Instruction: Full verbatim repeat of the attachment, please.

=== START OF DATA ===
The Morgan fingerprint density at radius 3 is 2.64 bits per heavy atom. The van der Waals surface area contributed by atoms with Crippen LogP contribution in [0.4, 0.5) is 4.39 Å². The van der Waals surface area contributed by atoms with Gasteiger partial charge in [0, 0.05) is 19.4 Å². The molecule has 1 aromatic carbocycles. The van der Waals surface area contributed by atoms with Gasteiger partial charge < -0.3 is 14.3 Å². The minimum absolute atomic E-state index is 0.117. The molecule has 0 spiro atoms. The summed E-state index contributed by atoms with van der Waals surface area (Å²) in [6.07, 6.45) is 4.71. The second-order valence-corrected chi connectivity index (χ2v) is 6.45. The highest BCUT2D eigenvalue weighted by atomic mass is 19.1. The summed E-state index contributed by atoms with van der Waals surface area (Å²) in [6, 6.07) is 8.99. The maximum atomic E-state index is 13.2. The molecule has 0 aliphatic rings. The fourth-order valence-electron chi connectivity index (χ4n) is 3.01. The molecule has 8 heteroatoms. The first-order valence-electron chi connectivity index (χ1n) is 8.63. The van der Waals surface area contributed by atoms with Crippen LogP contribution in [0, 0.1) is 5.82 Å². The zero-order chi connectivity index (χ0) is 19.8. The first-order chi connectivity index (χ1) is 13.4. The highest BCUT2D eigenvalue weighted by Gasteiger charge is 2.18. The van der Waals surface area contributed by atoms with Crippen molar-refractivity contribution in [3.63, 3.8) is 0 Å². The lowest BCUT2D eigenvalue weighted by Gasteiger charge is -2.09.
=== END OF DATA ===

The Morgan fingerprint density at radius 3 is 2.64 bits per heavy atom. The van der Waals surface area contributed by atoms with Crippen LogP contribution in [0.4, 0.5) is 4.39 Å². The van der Waals surface area contributed by atoms with Gasteiger partial charge in [0, 0.05) is 19.4 Å². The molecule has 1 aromatic carbocycles. The van der Waals surface area contributed by atoms with Gasteiger partial charge < -0.3 is 14.3 Å². The minimum absolute atomic E-state index is 0.117. The molecule has 0 spiro atoms. The summed E-state index contributed by atoms with van der Waals surface area (Å²) in [6.07, 6.45) is 4.71. The second-order valence-corrected chi connectivity index (χ2v) is 6.45. The highest BCUT2D eigenvalue weighted by atomic mass is 19.1. The summed E-state index contributed by atoms with van der Waals surface area (Å²) in [6, 6.07) is 8.99. The maximum atomic E-state index is 13.2. The molecule has 0 aliphatic rings. The fourth-order valence-electron chi connectivity index (χ4n) is 3.01. The molecule has 8 heteroatoms. The first-order valence-electron chi connectivity index (χ1n) is 8.63. The van der Waals surface area contributed by atoms with Crippen LogP contribution in [0, 0.1) is 5.82 Å². The zero-order chi connectivity index (χ0) is 19.8. The first-order chi connectivity index (χ1) is 13.4. The highest BCUT2D eigenvalue weighted by Gasteiger charge is 2.18. The van der Waals surface area contributed by atoms with Crippen molar-refractivity contribution in [3.63, 3.8) is 0 Å². The lowest BCUT2D eigenvalue weighted by Gasteiger charge is -2.09.